Now that doesn't sound much like the original Cars, does it? That's because it isn't. Lightning McQueen (Owen Wilson) and Mater (Larry the Cable) head to Tokyo for the world's first World Gran Prix. And promptly enter a world of international espionage.
"What about Radiator Springs?" some children with shiny lunchboxes will cry. Screw Radiator Springs! I hated the first Cars, so thank God they're driving in a completely different direction. Pixar's 12th feature length film promises "secret agents, menacing villains and international racing". So it's basically Speed Racer. Which might not be a bad thing...
Cars 2 is revving up next year on Friday 22nd July. Read on for the trailer. And then sign our petition for Larry the Cable Guy to stop voicing imaginary pick-up trucks and start fixing my Virgin Media box.
Remember Cars? That lacklustre piece of dull Pixar animation? The film with the cars? Well, now we have a teaser trailer for Cars 2. And surprise, surprise, it's got cars in it.
Lightning McQueen (Owen Wilson) and Mater (Larry the Cable Guy) are back in new secret agent roles, causing havoc and chaos with their incompetence. Which, you know, fits in nicely with the sentiment of John Lasseter's Route 66-loving original. Yawn.
Cars 2 (in 3D) will arrive in June next year. Lunchboxes will be available from Christmas onwards.
It's official everyone: Dustin Hoffman will be in Little Fockers. To clarify for those who think this is stating the obvious, he previously wasn't in it at all. But now Deadline have confirmed that Hoffman has returned for reshoots on the comedy.
Little Fockers, the third in the Meet the Parents series, finished shooting a while back, albeit without Bernie Focker - he couldn't agree a deal to appear in the film. But Universal have agreed to splash some of their spare cash (Fockers finished under budget) on wooing Dustin back for additional "pivotal" scenes.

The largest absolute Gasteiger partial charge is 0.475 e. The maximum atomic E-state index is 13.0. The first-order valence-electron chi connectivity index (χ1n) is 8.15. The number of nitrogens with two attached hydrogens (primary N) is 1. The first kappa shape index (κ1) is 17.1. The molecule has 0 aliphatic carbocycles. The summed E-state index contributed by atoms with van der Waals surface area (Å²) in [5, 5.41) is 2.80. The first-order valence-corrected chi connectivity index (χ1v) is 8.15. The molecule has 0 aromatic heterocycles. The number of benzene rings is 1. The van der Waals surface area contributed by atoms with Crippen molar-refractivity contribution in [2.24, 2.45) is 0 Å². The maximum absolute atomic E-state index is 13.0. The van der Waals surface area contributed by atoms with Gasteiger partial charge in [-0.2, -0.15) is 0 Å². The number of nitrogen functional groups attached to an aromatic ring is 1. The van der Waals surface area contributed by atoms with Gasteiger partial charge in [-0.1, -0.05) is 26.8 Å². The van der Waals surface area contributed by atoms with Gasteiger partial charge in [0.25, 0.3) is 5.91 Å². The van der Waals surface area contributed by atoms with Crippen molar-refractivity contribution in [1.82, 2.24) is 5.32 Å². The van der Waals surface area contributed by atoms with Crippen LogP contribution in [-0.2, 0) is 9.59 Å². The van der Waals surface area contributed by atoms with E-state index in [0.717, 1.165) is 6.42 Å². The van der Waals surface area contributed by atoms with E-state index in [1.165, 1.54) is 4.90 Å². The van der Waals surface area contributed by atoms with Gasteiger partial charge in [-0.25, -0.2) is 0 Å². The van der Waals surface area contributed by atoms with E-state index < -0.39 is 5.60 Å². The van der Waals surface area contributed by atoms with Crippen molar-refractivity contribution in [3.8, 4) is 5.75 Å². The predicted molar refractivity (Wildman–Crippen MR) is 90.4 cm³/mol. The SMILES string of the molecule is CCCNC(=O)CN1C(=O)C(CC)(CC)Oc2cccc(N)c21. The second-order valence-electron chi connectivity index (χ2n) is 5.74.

Hoffman joins the same cast as before, namely Barbra Streisand, Robert De Niro and Ben Stiller, for several scenes, along with the rest of the cast (including Owen Wilson and new characters Harvey Keitel and Jessica Alba) for a large final scene.
Test screening results are reported by Deadline's insider as being "54% excellent, 85% total favorable, 73% definitely recommend", which are actually quite strong. But the studio apparently want to "make it better; it's an investment for the future of the franchise".
Little Fockers is directed by Paul Weitz and hits UK cinemas on Friday 22nd December. You can see the trailer in our videos section over here.
Director: Paul Weitz
Cast: Robert De Niro, Ben Stiller, Owen Wilson, Jessica Alba, Laura Dern, Harvey Keitel, Barbra Streisand
Release Date: Friday 22nd December
The test of wills between Jack Byrnes (Robert De Niro) and Greg Focker (Ben Stiller) escalates to new heights of comedy in the third installment of the blockbuster series. It has taken 10 years, two little Fockers with wife Pam (Polo) and countless hurdles for Greg to finally get "in" with his tightly wound father-in-law, Jack. After the cash-strapped dad takes a job moonlighting for a drug company, however, Jack’s suspicions about his favorite male nurse come roaring back.
When Greg and Pam’s entire clan — including Pam’s lovelorn ex, Kevin (Owen Wilson) — descends for the twins’ birthday party, Greg must prove to the skeptical Jack that he’s fully capable as the man of the house. But with all the misunderstandings, spying and covert missions, will Greg pass Jack’s final test and become the family’s next patriarch… or will the circle of trust be broken for good?